FIG. 1 is a schematic diagram illustrating a vertical form, fill and seal package making machine and an associated control system embodying the present invention.
FIG. 2 is a diagram illustrating the nature of various signals appearing in various places in the control system during each bag making cycle of the apparatus of FIG. 1 when the photoregistration bag length determining circuit is inoperative.
FIG. 3 is a diagram similar to FIG. 2 but showing the nature of signals appearing at various places in the control system of the machine of FIG. 1 during each bag making cycle when the photoregistration bag length determining circuit is in operation.
Turning to FIG. 1, the invention is there shown in association with a packaging machine of the vertical form, fill and seal variety. In this machine, a web 10 of heat sealable packaging material is supplied from a roll or other source thereof (not shown) and is guided to a folder 12 which folds the web into a downwardly extending tube 14 having overlapped longitudinal side edges indicated at 16. The tube 14 is fed through the machine by a tube feeder 17 having a pair of intermittently operated feed belts 18, 18 located on opposite sides of the tube. Each belt 18 is trained over two rolls 20, 20 spaced from one another along the length of the tube and positioned so that one run of the belt is engageable with the outer surface of the tube. If desired, the tube engaging run of each belt may be porous and backed up by a vacuum chamber so as to attract the tube to the belt by the vacuum to increase the grip between the tube and belt. The construction of the tube feeder is not, however, essential to the invention and various types of tube feeders other than that illustrated may be employed without departing from the invention.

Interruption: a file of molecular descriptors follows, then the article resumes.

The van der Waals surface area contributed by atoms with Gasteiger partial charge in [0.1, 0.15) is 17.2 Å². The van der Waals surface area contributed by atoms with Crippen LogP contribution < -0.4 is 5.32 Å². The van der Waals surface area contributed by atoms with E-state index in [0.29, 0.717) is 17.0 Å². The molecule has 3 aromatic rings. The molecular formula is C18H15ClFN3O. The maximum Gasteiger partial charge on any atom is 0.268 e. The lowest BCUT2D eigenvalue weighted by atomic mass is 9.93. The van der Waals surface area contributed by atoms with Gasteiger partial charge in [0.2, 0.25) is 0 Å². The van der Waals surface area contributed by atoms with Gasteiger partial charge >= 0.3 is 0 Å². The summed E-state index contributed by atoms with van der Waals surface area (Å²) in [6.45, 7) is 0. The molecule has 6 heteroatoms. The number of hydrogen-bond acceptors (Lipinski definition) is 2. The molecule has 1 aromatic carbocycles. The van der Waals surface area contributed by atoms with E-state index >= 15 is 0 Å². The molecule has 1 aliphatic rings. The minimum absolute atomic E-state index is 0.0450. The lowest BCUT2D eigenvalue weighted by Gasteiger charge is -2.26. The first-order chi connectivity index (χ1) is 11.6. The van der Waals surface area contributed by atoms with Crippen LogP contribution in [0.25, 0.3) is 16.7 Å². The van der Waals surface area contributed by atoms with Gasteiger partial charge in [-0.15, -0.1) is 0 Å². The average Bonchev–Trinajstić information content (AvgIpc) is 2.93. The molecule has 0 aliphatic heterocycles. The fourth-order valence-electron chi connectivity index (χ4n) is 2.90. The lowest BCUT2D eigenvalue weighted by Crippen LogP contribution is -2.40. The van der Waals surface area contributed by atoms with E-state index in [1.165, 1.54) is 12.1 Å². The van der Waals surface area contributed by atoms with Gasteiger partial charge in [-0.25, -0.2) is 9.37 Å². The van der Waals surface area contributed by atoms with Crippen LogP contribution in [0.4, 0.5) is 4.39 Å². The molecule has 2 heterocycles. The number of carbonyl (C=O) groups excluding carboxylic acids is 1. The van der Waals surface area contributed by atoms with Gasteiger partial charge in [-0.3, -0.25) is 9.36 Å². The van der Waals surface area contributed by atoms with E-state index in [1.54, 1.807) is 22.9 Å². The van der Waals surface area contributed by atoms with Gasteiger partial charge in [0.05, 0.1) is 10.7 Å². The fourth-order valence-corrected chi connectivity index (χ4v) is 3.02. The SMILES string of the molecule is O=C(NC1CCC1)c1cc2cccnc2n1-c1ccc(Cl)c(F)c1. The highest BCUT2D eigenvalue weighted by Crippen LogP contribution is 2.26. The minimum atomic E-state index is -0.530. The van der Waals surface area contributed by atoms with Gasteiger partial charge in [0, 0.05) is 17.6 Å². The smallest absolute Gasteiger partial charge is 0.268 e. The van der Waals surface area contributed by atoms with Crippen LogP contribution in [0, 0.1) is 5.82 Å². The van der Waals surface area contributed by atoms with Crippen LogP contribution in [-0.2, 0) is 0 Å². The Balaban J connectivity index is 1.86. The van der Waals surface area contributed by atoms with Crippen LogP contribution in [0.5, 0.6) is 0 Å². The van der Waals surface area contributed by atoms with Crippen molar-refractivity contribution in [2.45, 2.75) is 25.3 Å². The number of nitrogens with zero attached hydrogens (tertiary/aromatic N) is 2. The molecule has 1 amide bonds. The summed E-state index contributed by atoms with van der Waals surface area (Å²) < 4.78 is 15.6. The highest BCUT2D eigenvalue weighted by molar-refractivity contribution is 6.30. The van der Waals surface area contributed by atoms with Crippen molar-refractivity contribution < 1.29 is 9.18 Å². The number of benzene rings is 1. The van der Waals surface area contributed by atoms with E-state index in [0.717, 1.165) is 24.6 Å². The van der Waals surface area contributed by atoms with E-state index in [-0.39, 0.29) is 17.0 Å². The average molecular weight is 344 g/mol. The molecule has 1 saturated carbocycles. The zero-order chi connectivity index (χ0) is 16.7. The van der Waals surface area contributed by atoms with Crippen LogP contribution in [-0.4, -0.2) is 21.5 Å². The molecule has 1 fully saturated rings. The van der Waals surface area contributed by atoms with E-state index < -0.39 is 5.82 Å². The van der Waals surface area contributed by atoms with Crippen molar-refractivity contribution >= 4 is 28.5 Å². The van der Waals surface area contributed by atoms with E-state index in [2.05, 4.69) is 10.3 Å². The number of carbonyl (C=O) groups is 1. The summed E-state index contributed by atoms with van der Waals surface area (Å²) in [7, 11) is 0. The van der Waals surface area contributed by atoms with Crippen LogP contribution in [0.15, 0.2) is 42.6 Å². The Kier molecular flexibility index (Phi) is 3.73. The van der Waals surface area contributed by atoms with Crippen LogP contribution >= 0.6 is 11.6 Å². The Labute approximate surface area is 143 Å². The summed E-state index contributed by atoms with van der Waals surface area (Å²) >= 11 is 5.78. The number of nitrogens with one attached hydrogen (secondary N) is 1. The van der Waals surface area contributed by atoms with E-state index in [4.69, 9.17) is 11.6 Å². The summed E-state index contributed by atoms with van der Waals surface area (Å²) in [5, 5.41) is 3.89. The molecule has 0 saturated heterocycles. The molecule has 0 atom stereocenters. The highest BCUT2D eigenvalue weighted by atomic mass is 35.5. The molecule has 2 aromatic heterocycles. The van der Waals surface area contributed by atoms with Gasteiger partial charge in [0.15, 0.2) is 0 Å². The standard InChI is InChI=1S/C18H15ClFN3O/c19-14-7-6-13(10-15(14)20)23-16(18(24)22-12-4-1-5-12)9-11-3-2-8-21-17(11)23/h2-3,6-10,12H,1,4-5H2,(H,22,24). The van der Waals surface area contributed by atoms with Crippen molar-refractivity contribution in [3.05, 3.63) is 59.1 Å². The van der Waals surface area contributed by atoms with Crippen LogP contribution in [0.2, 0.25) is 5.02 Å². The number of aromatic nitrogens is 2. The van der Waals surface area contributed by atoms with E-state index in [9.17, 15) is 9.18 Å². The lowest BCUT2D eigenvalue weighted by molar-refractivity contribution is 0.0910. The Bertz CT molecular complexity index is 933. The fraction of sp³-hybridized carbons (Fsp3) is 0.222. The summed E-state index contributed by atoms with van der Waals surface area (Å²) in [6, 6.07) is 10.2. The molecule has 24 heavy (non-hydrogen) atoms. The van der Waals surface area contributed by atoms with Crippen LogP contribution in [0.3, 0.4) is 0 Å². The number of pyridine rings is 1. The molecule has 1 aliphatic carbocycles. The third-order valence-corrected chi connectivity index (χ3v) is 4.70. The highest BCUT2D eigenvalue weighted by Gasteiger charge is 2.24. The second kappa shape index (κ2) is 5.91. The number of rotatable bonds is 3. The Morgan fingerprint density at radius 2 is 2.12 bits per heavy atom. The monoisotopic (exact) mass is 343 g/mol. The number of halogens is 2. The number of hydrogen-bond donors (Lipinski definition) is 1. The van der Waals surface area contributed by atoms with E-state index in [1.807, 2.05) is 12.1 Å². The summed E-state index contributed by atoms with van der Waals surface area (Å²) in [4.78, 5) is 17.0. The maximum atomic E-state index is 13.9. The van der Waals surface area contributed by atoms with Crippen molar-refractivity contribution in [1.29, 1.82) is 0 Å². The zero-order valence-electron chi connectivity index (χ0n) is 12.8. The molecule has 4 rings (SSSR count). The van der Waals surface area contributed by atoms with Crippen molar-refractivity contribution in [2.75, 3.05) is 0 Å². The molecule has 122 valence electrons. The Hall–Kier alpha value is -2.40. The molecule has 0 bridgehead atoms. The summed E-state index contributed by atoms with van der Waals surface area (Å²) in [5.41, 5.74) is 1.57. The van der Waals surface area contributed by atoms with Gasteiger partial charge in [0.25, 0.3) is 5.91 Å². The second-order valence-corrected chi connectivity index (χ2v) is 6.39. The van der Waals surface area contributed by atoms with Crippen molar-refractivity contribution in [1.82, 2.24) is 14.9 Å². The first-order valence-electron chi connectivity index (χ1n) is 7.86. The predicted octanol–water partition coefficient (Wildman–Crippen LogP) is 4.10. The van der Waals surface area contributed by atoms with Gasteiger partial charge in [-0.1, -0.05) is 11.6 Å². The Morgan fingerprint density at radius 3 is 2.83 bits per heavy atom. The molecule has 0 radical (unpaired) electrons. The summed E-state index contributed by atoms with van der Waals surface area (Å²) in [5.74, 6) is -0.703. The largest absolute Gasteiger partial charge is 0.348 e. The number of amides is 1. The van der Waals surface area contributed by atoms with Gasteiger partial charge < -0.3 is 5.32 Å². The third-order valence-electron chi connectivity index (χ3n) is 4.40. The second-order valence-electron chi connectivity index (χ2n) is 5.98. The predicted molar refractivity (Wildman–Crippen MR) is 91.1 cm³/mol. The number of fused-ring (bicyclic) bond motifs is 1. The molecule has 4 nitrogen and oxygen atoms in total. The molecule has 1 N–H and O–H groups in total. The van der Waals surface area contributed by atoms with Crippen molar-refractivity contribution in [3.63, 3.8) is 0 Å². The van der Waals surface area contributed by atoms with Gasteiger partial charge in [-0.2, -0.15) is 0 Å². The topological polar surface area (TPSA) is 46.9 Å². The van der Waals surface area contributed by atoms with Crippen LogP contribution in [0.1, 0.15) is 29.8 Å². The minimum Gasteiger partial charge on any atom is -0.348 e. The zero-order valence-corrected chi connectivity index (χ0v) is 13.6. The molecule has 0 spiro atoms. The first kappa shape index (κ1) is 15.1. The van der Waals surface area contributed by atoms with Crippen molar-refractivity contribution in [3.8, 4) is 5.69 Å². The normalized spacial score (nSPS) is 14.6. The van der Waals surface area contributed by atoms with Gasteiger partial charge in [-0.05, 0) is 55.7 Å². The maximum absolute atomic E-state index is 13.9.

Below the folder 12 is a longitudinal seam sealer 22 for heat sealing to one another the overlapped side edges 16 of the tube. The longitudinal sealer 22 has operated (closed) and non-operated (open) conditions. In its operated condition, it is pressed against the overlapped side edges 16 of the tube, while the feed of the tube by the feeder is stopped, and against a backup bar or other stationary part inside of the tube to react the force of the sealer, and a shoe heated by an electrical resistance heater or other heat source applies heat to the overlapped edges 16 to weld them to one another. In its non-operated condition, the sealer 22 is released from the tube to allow the tube to be moved past it.